Visitors to the 72-foot-tall Old Cape Henry Lighthouse enjoy a day amid the rich, salty Chesapeake Bay air, exploring a towering remnant of America's early post-colonial government. Originally constructed from Aquia stone in 1792, the John McComb–designed structure was commissioned by Alexander Hamilton to protect important America-bound ships and incinerate incoming French snowballs. Today, budding historians traverse the lighthouse's rustic environs, soundtracked by the rocky crash of waves and the insightful loquations of their friendly tour guide before clambering up the cast-iron spiral stairs and drinking in the lucky lantern's daily view. Multiple Groupons may be purchased to provide a convenient group outing for families or feral packs of dog-boys. Tours shove off seven days a week beginning at 10 a.m. Check online for specific site closures.
Walking across the dock to Nauticus, visitors' eyes are inevitably drawn to the sleeping giant nestled up alongside it: the 850-foot battleship Wisconsin. One of the largest battleships ever built by the United States Navy, its massive, 16-inch guns lent their firepower to WWII, Korea, and Operation Desert Storm. The hulking warship is now retired, its gigantic mass a testament to both its immense power and the strength of the open ocean whose waves it once plied.
This dichotomy between peaceful repose and thundering wrath is fully embraced by Nauticus, immersing visitors in exhibits that explore the ocean and man’s use of it at their most peaceful and destructive. On the Wisconsin, visitors can tour crew messes and officer lounges, getting a taste of naval life. Inside the center, permanent exhibits include Our Mighty Seaport, which delves into Norfolk's busy maritime commerce, with real-time updates on ships sailing past and an observation deck overlooking the port. Turning to nature, the National Oceanic and Atmospheric Administration's Science on a Sphere exhibit simulates extreme weather conditions on a 6-foot video sphere. In Horseshoe Crab Cove, visitors can pet starfish, crabs, and sea urchins without having to take turns with nearby seagulls.
Following Memorial Day weekend, the Nauticus will host new features to their exhibits such as access to new interior areas of the battleship [Wisconsin], including the chapel, post office, a section of enlisted berthing, and dental office, a WWII era song and dance revue, and an interactive top secret mission on board the ship.
On your hour-long copiloted flight, leave the small world behind to coast aloft on an adventure of atmospheric exploration. How you use your time is up to you; spend some of the time piloting the mechanical bird or signal your cockpit companion to take over while you enjoy the high-altitude views. With no predetermined flight pattern, choose to fly over the coastline in search of pre-Columbian strip-mall fortifications, or simply breeze through the clouds in pursuit of undiscovered powerup blocks.
United Social Sports brings recreational athletes together to socialize and showcase their hand-eye coordination. Free agents or team-sized groups register for the organization’s casual coed leagues dedicated to traditional sports such as softball and volleyball as well as carnival games such as cornhole and skee-ball. Each league hosts 6–8 weekly matches, which culminate in a final tournament and an end-of-season party—much like youth-sports leagues, but with postgame drink specials.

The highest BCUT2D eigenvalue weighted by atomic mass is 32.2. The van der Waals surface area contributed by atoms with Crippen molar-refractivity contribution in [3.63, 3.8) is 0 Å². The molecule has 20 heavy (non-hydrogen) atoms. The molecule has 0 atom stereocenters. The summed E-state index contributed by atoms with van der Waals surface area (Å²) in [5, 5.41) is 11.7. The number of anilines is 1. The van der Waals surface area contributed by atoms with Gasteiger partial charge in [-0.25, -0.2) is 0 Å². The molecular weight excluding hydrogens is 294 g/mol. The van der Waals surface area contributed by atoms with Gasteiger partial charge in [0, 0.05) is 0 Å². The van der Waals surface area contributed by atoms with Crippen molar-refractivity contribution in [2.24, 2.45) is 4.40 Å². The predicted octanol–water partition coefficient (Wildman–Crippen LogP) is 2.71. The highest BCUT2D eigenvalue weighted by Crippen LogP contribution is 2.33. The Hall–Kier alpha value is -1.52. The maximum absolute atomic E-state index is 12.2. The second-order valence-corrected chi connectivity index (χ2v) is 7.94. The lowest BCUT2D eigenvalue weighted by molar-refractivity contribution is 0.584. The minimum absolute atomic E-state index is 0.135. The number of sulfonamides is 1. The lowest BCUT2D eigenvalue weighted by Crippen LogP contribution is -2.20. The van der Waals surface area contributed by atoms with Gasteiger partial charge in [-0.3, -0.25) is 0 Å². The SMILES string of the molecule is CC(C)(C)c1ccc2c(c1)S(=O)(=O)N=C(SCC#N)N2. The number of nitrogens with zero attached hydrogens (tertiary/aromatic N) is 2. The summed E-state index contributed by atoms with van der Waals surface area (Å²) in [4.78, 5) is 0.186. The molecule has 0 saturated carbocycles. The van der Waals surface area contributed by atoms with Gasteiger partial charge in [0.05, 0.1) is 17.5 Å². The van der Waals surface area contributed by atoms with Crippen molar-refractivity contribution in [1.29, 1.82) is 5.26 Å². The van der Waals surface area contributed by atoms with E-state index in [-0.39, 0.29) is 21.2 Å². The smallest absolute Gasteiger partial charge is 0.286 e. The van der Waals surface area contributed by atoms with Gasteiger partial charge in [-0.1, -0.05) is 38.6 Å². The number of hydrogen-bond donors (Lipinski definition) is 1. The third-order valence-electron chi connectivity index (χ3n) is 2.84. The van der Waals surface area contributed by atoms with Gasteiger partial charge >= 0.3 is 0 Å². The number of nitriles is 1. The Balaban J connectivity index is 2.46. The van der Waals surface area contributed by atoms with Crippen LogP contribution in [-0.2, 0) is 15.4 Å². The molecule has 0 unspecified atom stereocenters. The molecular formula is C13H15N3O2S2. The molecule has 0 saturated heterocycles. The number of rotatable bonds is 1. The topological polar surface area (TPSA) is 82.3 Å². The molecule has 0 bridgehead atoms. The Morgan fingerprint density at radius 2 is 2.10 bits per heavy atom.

Josh knew the first treasure hunt he set up was a success when he saw the happy look in his three younger brothers' eyes as they uncovered the final treasure chest. Based on Josh's clues, the younger Schwabs had just gleefully trekked across Warrenton, Virginia, and into the Shenandoah Mountains in search of their goal. But the event was more than just a fun way to spend the day: it also gave them inspiration at a time when the future felt grim, as their mother was undergoing chemotherapy treatment. Although that has since become a fond memory of a good day, it's also warmly remembered by the family as the catalyst that led Josh to establish Ravenchase Adventures, where he now sets up just such engaging hunts for the public.
Now Ravenchase is an event company that offers pre-set and custom treasure hunts and adventure races. As the company has grown, Josh's team has even set up events for a variety of well-known clients, from DreamWorks Studios to The Leukemia & Lymphoma Society. But regardless of who participates, he and his dedicated staff ensure each two- to three-hour adventure is filled with brainteasers, mysterious clues, and baffling ciphers. Each solved clue leads the groups across town with treasure maps. Fun prizes await at their final destination. In an effort to give back to the community, the company also set up the nonprofit Ravenchase Foundation, which supports organizations that inspire and teach tolerance for history, logic, and the arts.
Peninsula Fine Arts Center isn't a passive art museum where guests stare silently at paintings and statues. Instead, the center uses rotating exhibitions of paintings, photographs, and pottery to inspire visitors to create their own artwork. To that end, the exhibiting artists often teach in the center's Studio Art School. Classes range from single-day workshops to 10-week sessions, during which instructors might teach small groups to paint with watercolors or change out a flat pottery wheel. The instructors keep their schedule balanced, leading classes that suit all ages and skill levels. Other classes, such as Little Helping Hands Adventure in Clay, let kids and adults create artwork together.
Kids don't need to sign up for classes to try out their art skills, however. In the Hands On for Kids interactive gallery, young patrons draw on a chalkboard wall, build with blocks, and complete various projects inspired by the exhibitions.
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